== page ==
Vitamin D Deficiency: Symptoms and Risks

Vitamin D is a nutrient similar to steroids, and is necessary for the processing of calcium in the body. As a result, deficiency symptoms generally involve weaker bones, and rickets in children. There has also been some interest in vitamin D as a method of reducing risk of both cancer and cardiovascular disease, but evidence is quite varied so far. The main source of vitamin D is via exposure to UVA rays from the sun, as well as D fortified dairy products.

Who Is At Risk?


People who do not get enough sunshine are at risk of becoming deficient. If you live in a high latitude, with less direct sun and colder temperatures, you may be lacking in sufficient amounts of D. Obviously, too much sun is bad as well, but if you can get about 15 minutes of exposure each day, this should suffice for vitamin D levels. Also, people with darker skin do not seem to absorb it as well, and there are large deficiencies in even sunny countries like India among darker skinned individuals.

The US FDA recommended intake of vitamin D is currently 600 IU per day, which has been estimated upwards partially as a result of recent research into its beneficial effects.

General Deficiency Symptoms

The two main diseases of vitamin D deficiency are osteomalacia in adults, and rickets in children. Osteomalacia is a general softening and weakening of the bones. Rickets is a disease found in children that involves deformities of the bones and stunted growth. Rickets was fairly common in Western countries until fortified dairy products began being produced in the early 20th Century. Now it is mostly confined to low income countries.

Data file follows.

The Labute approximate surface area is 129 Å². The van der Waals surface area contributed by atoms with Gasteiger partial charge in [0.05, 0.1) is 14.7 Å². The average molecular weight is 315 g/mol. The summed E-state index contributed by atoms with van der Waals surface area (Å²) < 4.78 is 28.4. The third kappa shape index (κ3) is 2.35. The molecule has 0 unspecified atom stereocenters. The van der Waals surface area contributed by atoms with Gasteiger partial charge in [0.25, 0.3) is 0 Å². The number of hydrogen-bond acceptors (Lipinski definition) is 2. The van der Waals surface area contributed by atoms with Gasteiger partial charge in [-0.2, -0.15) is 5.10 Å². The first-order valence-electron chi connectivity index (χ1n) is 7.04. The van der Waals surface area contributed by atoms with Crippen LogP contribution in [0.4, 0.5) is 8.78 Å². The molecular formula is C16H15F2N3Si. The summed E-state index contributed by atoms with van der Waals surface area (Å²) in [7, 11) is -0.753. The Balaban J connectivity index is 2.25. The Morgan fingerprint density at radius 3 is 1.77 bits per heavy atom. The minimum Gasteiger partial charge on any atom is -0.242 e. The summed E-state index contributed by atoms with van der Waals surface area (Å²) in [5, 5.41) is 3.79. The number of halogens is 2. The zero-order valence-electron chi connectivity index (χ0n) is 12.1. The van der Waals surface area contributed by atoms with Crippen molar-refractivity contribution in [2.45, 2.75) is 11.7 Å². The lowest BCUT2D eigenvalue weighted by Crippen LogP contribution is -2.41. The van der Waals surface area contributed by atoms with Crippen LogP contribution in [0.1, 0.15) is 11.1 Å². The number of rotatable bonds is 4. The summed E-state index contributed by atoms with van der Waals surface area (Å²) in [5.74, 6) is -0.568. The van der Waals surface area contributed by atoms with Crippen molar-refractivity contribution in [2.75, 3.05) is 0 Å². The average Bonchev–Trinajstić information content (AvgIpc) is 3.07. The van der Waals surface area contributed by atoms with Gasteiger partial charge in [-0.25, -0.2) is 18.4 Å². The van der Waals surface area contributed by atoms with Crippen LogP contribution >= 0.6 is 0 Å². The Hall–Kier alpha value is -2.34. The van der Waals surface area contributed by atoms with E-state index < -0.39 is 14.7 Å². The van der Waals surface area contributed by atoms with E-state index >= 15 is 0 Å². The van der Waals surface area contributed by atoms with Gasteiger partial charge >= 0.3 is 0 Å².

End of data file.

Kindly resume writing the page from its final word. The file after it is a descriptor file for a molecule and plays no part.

In addition to the two above mentioned diseases, there has been a lot of interest lately about vitamin D’s alleged cancer fighting effects, discovered through multiple studies. The picture, however, is not quite clear.

Cancer

Multiple studies have suggested a possible link between low vitamin D levels and overall cancer mortality, especially involving colon cancer and breast cancer.  One of the largest studies followed 4 million cancer patients in 13 different countries, and found the incidence and mortality higher amongst those in higher latitude (and thus, lower levels of sun exposure). Another metastudy found a decreased risk of colon cancer by 50% in those with higher levels of D.

But other studies have been conflicting. A 2007 study by the US National Cancer Institute found no difference in cancer mortality in those with high levels of D, but it did find a decrease in colorectal cancer by 72%. And one study from 2006 showed a 43% decreased risk of pancreatic cancer, while another showed an increase in male smokers among those with higher levels of D.

Other Effects

There are at least some studies suggesting multiple other problems with deficiency. One of the possible vitamin D deficiency symptoms in men, for instance could be low sperm levels. There is also some potential indication of a link between vitamin D and diabetes, but in both these cases there is not enough evidence to draw firm conclusions.

Conclusion

So as it stands now, the evidence of a connection between vitamin D and cancer is not completely absent, but it isn’t clear either. The symptoms of vitamin D deficiency include mainly softening of the bones (osteomalacia) in adults, and rickets in children, although rickets is very rare these days in most Western countries. Taking a supplement of 600 IU per day may be a good idea if you don’t get enough sunlight, but whether this will decrease your cancer risk or not remains to be seen.

Resources

http://ods.od.nih.gov/factsheets/VitaminD-Consumer/